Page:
Palantir Hires Former Congressman to Oversee D.C. Operations, Doesn’t Register Him as a Lobbyist
“The air is fresher outside of Washington,” said Zach Wamp, a Republican politician after he left his seat in Congress. Wamp told reporters that he would not pursue a career in lobbying. Instead, he founded a firm that he said would focus on “business development” in Chattanooga, Tennessee.
But like many other former officials, leaving Washington was easier said than done. In a new investigative piece for The Nation magazine published this morning, I explain how Wamp and many others have engaged in what appears to be lobbying activity without registering as lobbyists. Thousands of individuals in the so-called influence industry have refused to register, leaving the public in the dark about how policy is shaped.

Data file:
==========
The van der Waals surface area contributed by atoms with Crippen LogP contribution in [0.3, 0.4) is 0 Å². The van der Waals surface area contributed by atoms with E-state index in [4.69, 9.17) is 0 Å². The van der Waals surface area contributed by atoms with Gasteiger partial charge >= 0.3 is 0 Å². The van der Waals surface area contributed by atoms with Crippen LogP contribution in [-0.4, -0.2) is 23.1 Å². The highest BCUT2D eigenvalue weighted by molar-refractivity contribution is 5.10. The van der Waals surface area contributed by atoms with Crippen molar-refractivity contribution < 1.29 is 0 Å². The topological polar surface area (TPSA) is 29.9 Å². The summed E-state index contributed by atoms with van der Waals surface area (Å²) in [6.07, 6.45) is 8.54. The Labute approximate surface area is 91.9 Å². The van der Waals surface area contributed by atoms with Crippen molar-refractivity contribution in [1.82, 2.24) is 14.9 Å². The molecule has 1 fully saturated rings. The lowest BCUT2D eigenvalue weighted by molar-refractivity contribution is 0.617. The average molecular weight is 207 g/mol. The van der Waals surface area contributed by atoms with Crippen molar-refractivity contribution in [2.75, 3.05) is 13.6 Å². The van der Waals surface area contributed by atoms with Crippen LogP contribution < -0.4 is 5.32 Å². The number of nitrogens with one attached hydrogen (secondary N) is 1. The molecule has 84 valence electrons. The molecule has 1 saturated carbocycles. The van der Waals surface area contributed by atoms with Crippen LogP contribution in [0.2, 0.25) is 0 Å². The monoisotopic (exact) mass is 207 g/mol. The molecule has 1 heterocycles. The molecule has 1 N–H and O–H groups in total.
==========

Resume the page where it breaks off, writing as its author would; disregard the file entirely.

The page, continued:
We learned of Wamp’s Washington-work by chance. On a trip to the district to cover the government shut down last year, we encountered Wamp telling current members of Congress on Capitol Hill that he manages operations for Palantir, a controversial Big Data company that does work for intelligence agencies. “I’m kind of overseeing their operations up here,” Wamp said when I asked what he does for Palantir. He ended the conversation abruptly when questioned about the scandals associated with the firm, which include allegations of spying on activists and other privacy violations. Palantir’s counsel refused to comment on what Wamp does precisely for the company.
Watch the exchange below: